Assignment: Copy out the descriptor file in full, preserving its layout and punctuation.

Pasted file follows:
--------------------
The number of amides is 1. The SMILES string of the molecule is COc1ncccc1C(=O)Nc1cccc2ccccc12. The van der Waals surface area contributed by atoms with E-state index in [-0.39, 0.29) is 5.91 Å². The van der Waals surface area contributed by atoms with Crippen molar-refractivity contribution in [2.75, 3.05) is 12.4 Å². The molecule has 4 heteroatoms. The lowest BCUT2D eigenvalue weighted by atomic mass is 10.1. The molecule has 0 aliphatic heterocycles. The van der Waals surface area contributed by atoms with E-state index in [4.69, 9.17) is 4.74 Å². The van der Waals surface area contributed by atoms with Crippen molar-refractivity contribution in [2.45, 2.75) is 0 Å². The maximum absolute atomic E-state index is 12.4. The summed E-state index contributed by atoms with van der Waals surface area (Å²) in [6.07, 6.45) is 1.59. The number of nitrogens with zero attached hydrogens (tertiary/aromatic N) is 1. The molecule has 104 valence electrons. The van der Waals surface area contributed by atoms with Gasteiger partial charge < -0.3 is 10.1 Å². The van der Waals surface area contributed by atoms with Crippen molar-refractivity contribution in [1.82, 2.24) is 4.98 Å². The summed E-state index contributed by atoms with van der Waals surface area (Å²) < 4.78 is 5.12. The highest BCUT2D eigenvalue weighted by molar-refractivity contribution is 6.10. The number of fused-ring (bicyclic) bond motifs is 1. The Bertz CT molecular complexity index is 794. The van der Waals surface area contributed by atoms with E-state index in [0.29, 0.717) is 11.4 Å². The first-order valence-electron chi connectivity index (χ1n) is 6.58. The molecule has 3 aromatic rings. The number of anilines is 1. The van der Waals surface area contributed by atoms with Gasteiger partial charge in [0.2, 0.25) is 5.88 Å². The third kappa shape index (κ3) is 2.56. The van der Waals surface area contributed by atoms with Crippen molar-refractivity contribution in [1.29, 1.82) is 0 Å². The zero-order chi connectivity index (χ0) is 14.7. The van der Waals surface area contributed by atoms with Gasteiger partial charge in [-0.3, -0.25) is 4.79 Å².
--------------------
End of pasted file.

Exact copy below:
The number of amides is 1. The SMILES string of the molecule is COc1ncccc1C(=O)Nc1cccc2ccccc12. The van der Waals surface area contributed by atoms with E-state index in [-0.39, 0.29) is 5.91 Å². The van der Waals surface area contributed by atoms with Crippen molar-refractivity contribution in [2.75, 3.05) is 12.4 Å². The molecule has 4 heteroatoms. The lowest BCUT2D eigenvalue weighted by atomic mass is 10.1. The molecule has 0 aliphatic heterocycles. The van der Waals surface area contributed by atoms with E-state index in [4.69, 9.17) is 4.74 Å². The van der Waals surface area contributed by atoms with Crippen molar-refractivity contribution in [2.45, 2.75) is 0 Å². The maximum absolute atomic E-state index is 12.4. The summed E-state index contributed by atoms with van der Waals surface area (Å²) in [6.07, 6.45) is 1.59. The number of nitrogens with zero attached hydrogens (tertiary/aromatic N) is 1. The molecule has 104 valence electrons. The van der Waals surface area contributed by atoms with Gasteiger partial charge < -0.3 is 10.1 Å². The van der Waals surface area contributed by atoms with Crippen molar-refractivity contribution in [1.82, 2.24) is 4.98 Å². The summed E-state index contributed by atoms with van der Waals surface area (Å²) < 4.78 is 5.12. The highest BCUT2D eigenvalue weighted by molar-refractivity contribution is 6.10. The number of fused-ring (bicyclic) bond motifs is 1. The Bertz CT molecular complexity index is 794. The van der Waals surface area contributed by atoms with E-state index in [0.29, 0.717) is 11.4 Å². The first-order valence-electron chi connectivity index (χ1n) is 6.58. The molecule has 3 aromatic rings. The number of anilines is 1. The van der Waals surface area contributed by atoms with Gasteiger partial charge in [0.2, 0.25) is 5.88 Å². The third kappa shape index (κ3) is 2.56. The van der Waals surface area contributed by atoms with Crippen molar-refractivity contribution in [1.29, 1.82) is 0 Å². The zero-order chi connectivity index (χ0) is 14.7. The van der Waals surface area contributed by atoms with Gasteiger partial charge in [-0.3, -0.25) is 4.79 Å².